Henry added: “CPR is so important to me because without it, my dad wouldn’t be here now. Everyone should learn CPR, as you never know when you might need to use it.”

Yorkshire Ambulance Service will present a bravery award to Henry at a special event on Friday 15 October when the family will also be reunited with some of the ambulance clinicians involved his life-saving attempt.

To learn more about Restart a Heart, visit  https://bit.ly/RSAHD21

Professor Andrew Lockey, consultant in emergency medicine and co-lead for World Restart a Heart, Resuscitation Council UK said:

Learning CPR has never been more important. When Christian Eriksen survived a sudden cardiac arrest at the Euros, he did so because those around him had the essential CPR skills that could save his life, and the confidence to act quickly when they realised what had happened to him. These are simple skills that everyone can do if they take the time to learn them.

Learn or refresh your skills today by attending a training event, watching our short animation on how to do CPR in the pandemic, or playing our digital training game, Lifesaver.

Dr Lynn Thomas, Medical Director at St John Ambulance, said:

St John Ambulance is determined to see the number of people with CPR and defibrillator knowledge in the UK grow and for bystanders to overcome any fear of assisting someone who has had a cardiac arrest. We are thrilled to be working with our partners in the Restart A Heart campaign once again and look forward to demonstrating to the public how easy and quick it is to pick up essential first aid skills which could potentially mean the difference between life and death.

Ask us about our many free online resources, training courses and face-to-face education via our skilled volunteers. We want to empower as many people as possible to save a life using simple yet vital skills.

Dr Charmaine Griffiths, Chief Executive of the British Heart Foundation, said:

CPR is a lifesaving skill which is quick and simple to learn, and you never know when you’ll need to use it or on who. Each year there are over 30,000 out of hospital cardiac arrests, but tragically the survival rate is currently less than one in 10 in the UK. This year millions of us saw how vitally important it is to know CPR when Christian Eriksen collapsed at the Euros – swift action in giving him CPR and using a defibrillator ultimately helped save his life. But not everybody is as fortunate, and that’s why we’re urging everyone to learn CPR to help improve survival rates and save lives.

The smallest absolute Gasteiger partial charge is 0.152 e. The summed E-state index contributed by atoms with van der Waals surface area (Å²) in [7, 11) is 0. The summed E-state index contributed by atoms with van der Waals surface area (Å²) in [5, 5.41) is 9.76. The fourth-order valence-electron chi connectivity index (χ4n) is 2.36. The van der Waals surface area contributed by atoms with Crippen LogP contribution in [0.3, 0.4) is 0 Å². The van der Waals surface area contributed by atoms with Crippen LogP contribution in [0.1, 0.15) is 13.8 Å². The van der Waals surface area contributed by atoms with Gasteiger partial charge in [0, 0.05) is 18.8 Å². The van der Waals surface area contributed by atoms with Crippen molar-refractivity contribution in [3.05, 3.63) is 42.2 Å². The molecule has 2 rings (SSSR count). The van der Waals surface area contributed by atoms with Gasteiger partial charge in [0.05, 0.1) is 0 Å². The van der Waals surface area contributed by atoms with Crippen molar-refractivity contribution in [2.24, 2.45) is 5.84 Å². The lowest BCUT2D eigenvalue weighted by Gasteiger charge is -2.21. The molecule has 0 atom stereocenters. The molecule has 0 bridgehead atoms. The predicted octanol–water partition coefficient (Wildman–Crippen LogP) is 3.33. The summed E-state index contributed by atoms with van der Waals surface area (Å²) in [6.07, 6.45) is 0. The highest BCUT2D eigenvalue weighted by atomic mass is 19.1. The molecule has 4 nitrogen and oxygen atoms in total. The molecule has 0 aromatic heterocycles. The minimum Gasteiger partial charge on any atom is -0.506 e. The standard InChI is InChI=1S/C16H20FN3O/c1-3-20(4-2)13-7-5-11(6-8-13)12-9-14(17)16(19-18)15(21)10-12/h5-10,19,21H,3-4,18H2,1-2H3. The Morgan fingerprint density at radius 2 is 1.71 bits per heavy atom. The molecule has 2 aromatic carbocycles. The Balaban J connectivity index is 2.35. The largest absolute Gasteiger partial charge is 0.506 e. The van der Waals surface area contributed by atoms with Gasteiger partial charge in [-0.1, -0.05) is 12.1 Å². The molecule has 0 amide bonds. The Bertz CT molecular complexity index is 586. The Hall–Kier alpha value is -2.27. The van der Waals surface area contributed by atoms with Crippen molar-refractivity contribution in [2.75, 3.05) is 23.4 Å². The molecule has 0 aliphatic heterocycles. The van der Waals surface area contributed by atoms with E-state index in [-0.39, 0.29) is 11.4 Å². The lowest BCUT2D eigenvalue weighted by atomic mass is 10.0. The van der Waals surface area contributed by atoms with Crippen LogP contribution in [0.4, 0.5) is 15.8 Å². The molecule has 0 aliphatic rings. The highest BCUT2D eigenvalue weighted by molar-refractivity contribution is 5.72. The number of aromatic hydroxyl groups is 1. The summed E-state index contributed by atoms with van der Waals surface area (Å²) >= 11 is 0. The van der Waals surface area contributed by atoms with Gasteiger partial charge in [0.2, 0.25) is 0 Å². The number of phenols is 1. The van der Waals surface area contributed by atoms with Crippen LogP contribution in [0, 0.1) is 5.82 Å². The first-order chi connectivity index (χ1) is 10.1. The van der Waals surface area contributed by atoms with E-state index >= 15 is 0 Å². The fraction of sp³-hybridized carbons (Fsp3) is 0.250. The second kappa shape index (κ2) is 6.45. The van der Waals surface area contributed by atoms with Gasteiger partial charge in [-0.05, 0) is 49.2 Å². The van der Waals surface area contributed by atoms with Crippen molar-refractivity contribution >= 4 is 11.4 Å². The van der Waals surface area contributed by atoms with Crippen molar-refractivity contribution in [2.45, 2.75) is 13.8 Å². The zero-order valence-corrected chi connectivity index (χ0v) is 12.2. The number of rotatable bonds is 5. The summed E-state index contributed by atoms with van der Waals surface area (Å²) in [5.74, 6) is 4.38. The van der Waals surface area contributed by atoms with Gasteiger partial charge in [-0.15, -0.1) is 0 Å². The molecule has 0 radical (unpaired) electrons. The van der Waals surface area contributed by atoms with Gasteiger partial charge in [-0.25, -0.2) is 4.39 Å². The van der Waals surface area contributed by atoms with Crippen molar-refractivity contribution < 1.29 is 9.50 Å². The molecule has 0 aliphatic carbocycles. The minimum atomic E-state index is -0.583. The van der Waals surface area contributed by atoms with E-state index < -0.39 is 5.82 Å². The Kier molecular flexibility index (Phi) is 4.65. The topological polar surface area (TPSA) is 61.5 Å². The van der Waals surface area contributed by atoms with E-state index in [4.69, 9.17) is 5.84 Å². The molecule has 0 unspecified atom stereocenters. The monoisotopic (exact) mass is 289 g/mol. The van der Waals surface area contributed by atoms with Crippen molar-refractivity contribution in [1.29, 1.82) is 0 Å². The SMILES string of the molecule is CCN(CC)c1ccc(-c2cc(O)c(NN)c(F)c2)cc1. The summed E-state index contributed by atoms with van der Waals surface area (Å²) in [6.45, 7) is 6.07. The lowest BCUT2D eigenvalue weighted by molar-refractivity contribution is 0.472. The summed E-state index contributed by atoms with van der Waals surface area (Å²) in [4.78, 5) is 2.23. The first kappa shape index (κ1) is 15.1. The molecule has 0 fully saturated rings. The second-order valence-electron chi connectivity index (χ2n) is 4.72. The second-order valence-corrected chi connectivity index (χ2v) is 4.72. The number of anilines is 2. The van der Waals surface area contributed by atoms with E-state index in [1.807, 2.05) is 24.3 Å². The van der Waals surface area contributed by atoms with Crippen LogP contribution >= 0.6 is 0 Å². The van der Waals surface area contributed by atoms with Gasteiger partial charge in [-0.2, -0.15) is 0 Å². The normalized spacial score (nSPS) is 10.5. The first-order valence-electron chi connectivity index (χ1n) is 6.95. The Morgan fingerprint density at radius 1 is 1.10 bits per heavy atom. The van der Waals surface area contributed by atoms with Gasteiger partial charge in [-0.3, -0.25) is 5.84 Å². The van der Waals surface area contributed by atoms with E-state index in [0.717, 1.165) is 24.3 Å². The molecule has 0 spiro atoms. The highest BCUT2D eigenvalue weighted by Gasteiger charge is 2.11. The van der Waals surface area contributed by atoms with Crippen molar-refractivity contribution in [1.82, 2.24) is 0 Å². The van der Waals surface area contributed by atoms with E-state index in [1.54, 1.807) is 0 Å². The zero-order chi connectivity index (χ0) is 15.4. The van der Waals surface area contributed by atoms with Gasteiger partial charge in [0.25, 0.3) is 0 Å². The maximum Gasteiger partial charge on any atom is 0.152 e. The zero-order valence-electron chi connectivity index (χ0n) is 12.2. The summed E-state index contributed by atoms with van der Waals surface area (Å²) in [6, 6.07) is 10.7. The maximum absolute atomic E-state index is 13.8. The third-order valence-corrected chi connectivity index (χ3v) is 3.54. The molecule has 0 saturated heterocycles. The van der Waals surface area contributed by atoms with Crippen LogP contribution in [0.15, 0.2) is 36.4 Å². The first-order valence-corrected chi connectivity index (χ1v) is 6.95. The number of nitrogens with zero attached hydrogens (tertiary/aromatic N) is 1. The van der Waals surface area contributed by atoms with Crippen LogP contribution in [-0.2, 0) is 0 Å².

Dafydd Beech, National Community Education Manager at the British Red Cross, said:

Christian Eriksen’s cardiac arrest at the Euros highlighted the importance of knowing lifesaving first aid skills, like CPR. While it’s concerning that one third of adults don’t know what to do if someone is unresponsive and not breathing, the good news is that first aid is quick and easy to learn, and anyone can do it. The British Red Cross has lots of free resources for learning first aid, including a first aid app, which you can find out more about by visiting redcross.org.uk/first-aid.

Anna Parry, Deputy Managing Director of the Association of Ambulance Chief Executives (AACE), said:

Ambulance services are very proud to support Restart a Heart Day, a vital initiative that helps save thousands of lives each year by encouraging more people to learn the simple techniques that will enable them to perform CPR if someone suddenly goes into cardiac arrest.

Many ambulance services undertake CPR training in schools and community centres across the UK, with the help of hundreds of volunteers, mostly off-duty staff and community first responders.